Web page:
# Applying Negative Remainders ## 9 thoughts on “Applying Negative Remainders”

1. nikunjbehani007 |

This negative remainder concept really saves a lot of time !

2. sanchi |

find the remainder when 24^60 + 60^24 /84?

3. catcracker |

Sanchi, rather than solving I will give you a hint. Take 12 common in numerator and denominator so you are left with (2 * 24^59 + 5 * 60^23) / 7. This should be easy to solve – find the answer and multiply by 12.

regards
J

• AA |

Answer should be 24, right?

24^60 = 12^60 * 2^60 div by 12*7 => 12 * Rem (2^60/7) => rem = 12*1 = 12

60^ 24 = 12^60 * 5^60 div by 12*7 => 12* Rem (5^60/7) => rem = 12* (-1)^20 = 12

Hence, (12+12) div by 84 gives the total remainder => Remainder = 24

• catcracker |

Not quite, you’ve made a slight error!
You wrote:
24^60 = 12^60 * 2^60 div by 12*7 => 12 * Rem (2^60/7) => rem = 12*1 = 12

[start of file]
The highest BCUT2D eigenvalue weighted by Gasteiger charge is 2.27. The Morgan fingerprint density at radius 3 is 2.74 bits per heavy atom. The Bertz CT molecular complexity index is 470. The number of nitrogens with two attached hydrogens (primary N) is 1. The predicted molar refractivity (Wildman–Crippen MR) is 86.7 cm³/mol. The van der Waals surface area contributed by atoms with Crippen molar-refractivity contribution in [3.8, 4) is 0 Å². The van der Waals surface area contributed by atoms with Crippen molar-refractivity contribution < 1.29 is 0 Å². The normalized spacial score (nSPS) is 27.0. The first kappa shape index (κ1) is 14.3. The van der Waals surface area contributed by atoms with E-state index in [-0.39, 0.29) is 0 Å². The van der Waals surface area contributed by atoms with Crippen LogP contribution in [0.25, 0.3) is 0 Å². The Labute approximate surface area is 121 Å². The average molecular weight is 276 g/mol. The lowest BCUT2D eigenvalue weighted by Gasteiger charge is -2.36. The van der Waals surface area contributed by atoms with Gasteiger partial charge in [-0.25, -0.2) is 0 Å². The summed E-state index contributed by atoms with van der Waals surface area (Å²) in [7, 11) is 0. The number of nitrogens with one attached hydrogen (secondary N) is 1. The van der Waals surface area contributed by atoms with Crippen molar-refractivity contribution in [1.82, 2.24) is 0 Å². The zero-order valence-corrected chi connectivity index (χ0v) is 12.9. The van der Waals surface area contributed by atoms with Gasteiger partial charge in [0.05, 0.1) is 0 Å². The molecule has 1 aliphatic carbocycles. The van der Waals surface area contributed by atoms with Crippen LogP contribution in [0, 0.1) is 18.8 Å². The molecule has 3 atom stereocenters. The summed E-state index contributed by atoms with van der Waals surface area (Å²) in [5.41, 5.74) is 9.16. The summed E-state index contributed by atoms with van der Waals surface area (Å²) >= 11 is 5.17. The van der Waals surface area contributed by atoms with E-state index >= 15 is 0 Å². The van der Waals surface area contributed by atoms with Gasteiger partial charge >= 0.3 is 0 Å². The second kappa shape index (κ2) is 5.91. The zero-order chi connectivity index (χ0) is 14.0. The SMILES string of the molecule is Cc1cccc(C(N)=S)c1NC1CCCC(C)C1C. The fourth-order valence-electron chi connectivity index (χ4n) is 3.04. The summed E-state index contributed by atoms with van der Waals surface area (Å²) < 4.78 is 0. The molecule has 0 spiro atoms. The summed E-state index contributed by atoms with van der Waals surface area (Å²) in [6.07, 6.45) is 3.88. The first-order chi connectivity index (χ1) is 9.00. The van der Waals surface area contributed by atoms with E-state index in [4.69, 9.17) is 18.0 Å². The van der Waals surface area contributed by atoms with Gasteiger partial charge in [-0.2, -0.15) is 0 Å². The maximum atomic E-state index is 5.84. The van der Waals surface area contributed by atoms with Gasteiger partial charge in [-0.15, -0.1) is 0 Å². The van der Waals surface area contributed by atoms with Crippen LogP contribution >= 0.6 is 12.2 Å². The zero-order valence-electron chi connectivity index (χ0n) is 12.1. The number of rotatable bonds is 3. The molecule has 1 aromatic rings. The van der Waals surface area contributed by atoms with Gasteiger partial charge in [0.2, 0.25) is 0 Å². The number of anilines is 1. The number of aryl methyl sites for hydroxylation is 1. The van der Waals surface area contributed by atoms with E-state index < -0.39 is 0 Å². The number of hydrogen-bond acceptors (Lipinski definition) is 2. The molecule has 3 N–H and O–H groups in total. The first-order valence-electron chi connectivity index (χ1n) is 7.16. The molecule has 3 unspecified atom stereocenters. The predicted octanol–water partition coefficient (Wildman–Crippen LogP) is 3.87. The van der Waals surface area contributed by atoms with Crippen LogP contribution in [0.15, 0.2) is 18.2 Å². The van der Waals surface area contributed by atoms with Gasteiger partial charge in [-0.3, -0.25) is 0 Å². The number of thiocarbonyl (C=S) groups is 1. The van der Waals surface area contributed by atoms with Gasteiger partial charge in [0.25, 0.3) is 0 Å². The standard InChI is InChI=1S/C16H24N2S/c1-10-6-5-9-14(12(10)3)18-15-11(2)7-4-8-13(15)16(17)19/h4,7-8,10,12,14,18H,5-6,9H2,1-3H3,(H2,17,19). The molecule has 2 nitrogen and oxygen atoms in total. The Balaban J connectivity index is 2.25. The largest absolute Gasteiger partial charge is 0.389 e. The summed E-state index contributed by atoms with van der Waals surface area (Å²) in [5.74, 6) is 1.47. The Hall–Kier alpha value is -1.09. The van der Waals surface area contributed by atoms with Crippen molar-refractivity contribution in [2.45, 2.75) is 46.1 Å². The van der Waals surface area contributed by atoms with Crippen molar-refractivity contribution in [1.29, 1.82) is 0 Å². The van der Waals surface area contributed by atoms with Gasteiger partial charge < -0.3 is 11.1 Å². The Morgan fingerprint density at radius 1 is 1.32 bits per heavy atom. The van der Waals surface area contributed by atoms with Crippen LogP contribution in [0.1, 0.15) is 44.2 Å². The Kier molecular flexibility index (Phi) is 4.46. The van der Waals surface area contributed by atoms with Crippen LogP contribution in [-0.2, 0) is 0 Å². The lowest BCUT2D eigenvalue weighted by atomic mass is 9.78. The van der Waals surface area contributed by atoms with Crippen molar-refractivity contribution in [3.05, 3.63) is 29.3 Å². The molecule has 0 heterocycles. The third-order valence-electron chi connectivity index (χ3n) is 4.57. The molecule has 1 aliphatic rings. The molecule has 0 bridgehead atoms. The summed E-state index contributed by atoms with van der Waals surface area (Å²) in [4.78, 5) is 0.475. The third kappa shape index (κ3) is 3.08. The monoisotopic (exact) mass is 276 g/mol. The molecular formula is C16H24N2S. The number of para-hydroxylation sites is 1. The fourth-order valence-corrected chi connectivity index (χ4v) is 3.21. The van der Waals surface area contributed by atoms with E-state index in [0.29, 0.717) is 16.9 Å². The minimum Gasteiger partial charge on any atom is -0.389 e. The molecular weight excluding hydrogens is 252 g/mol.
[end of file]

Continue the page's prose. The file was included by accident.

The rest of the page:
But actually
24^60 = 12^60 * 2^60 div by 12*7 => 12 * Rem [(12^59 * 2^60)/7] => rem = 12*3 = 36
Similarly the other also will give 36 and hence the overall remainder will turn out to be 72.

regards
J

• kronos |

Is the answer 1?

4. gaurav raj |

is the answer for Sanchi’s question 72?

5. Rohan |

How can to identify when to apply the “Applying Negative Remainders”. Say for example 23456^34567 divided by 13.

• catcracker |

So if you are dividing by 13, just start the normal procedure and keep going till you reach either 1 or 2. If you reach one, your job is done, if you reach 12, treat it as -1 and continue (otherwise you would have to go twice as far to reach 1). Deal on a case-by-case basis!

regards
J